Joseph Juran, one of the founders of the quality field, recently died at 103. Seems like leading a quality life leads to longevity! The quality process also leads to longevity in business. Juran said that 80% of a firm’s problems stemmed from 20% of causes. Management should concentrate on the “vital few” rather than the “trivial many.” In a career, concentrating on the vital few offers the same guide for business success. Here are the vital few for you to focus on for your business success.
First, you have to get results. If you’re doing your job well, and you produce results, that is the beginning of demonstrating your competence. While I wish that being competent were all it took to get ahead, it’s not enough. If it were, all talented people would be the organization leaders and those less talented people (this group includes the truly less talented, the suck ups, the diabolical and others who sometimes do get ahead) would be working for them. Here’s why getting results is a good first step. Can you imagine being promoted for purely political reasons? This does happen as evidenced by the group in the previous parentheses. Now imagine managing people who have no respect for you. It’s a whole lot harder. I’ve even seen subordinates sabotage the success of such a leader. Why start with that kind of a deficit?
The easiest way to get ahead in business is to have a great manager. This person can teach you so you produce results, guide you so you have the right work experiences and most importantly promote you—literally. Your promotion includes talking highly of your work to other senior members of your organization and also recommending you for job openings. What do you do if you don’t have a great manager? Then you have to take the results you’re getting and become recognized within the organization on your own.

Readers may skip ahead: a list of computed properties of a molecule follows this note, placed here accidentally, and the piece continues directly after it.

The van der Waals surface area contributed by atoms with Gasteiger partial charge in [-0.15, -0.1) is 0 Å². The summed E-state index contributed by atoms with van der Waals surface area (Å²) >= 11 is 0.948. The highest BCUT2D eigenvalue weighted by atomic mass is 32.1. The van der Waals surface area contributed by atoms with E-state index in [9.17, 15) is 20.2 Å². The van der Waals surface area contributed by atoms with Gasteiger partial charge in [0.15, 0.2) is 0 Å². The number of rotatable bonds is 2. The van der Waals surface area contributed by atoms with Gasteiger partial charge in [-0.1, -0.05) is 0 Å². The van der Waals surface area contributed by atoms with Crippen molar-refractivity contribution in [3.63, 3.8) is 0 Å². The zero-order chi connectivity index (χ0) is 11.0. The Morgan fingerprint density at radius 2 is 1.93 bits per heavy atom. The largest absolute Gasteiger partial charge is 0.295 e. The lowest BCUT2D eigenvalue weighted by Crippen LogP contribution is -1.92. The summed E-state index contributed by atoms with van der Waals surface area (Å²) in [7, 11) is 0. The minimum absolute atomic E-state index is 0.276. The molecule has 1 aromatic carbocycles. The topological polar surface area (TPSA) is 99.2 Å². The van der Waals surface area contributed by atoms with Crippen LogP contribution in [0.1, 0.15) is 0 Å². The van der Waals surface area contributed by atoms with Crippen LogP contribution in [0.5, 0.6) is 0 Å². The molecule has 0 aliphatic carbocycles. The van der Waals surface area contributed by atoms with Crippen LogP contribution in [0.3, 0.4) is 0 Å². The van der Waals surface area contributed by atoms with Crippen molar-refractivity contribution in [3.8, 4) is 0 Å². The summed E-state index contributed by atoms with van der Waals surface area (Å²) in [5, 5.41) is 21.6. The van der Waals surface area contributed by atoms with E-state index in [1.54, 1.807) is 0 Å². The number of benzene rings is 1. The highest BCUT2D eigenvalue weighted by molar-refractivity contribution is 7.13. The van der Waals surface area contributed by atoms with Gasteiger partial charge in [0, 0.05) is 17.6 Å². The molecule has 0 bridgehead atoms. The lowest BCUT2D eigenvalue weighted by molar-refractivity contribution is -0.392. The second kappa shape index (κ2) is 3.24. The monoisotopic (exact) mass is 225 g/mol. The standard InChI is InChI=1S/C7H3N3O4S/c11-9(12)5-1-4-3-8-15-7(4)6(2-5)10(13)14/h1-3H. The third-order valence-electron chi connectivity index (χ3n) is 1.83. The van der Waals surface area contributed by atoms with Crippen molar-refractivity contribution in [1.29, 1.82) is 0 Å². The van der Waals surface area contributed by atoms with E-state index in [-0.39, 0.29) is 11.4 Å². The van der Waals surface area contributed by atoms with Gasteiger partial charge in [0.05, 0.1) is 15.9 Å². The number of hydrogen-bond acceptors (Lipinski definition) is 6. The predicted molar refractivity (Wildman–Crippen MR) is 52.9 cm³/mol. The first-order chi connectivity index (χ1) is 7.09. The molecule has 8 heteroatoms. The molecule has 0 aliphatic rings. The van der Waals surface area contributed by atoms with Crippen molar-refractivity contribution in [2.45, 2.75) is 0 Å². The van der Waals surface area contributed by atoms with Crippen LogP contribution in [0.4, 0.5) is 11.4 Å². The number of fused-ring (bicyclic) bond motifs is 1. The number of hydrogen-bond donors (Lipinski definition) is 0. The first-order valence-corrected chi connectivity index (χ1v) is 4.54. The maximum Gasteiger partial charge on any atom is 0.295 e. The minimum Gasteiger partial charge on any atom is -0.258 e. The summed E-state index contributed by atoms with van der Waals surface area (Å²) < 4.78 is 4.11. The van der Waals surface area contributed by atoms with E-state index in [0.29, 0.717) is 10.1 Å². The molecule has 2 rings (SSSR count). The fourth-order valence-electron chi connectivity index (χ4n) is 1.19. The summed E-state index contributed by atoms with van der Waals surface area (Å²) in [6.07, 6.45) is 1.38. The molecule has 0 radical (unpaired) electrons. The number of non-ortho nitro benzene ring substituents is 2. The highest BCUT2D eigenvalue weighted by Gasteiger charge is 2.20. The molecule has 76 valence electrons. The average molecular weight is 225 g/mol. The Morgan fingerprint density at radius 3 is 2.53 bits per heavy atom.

Here’s how you get recognized in your organization. If you work with external customers you have them write letters of support about your work to your management. Early in my career, I was very surprised at my annual review to have my manager read me an unsolicited letter written by a customer complimenting my work. Was I flattered! You don’t have to wait for an unsolicited letter. Ask for them. If you don’t have external customers, think of your internal customers. Ask them to email your manager and their manager about your work. If your manager won’t promote your work, then perhaps another manager will get to notice your work. Another way is to volunteer for projects in your organization that cross department lines. The more people that know you, respect you and like your work can supply you with the “good gossip” of office politics. This is the scuttlebutt about who is going where, what openings will exist, and who’s looking for what. You get to be considered early in the selection process. That means you have a real chance to be considered for the job.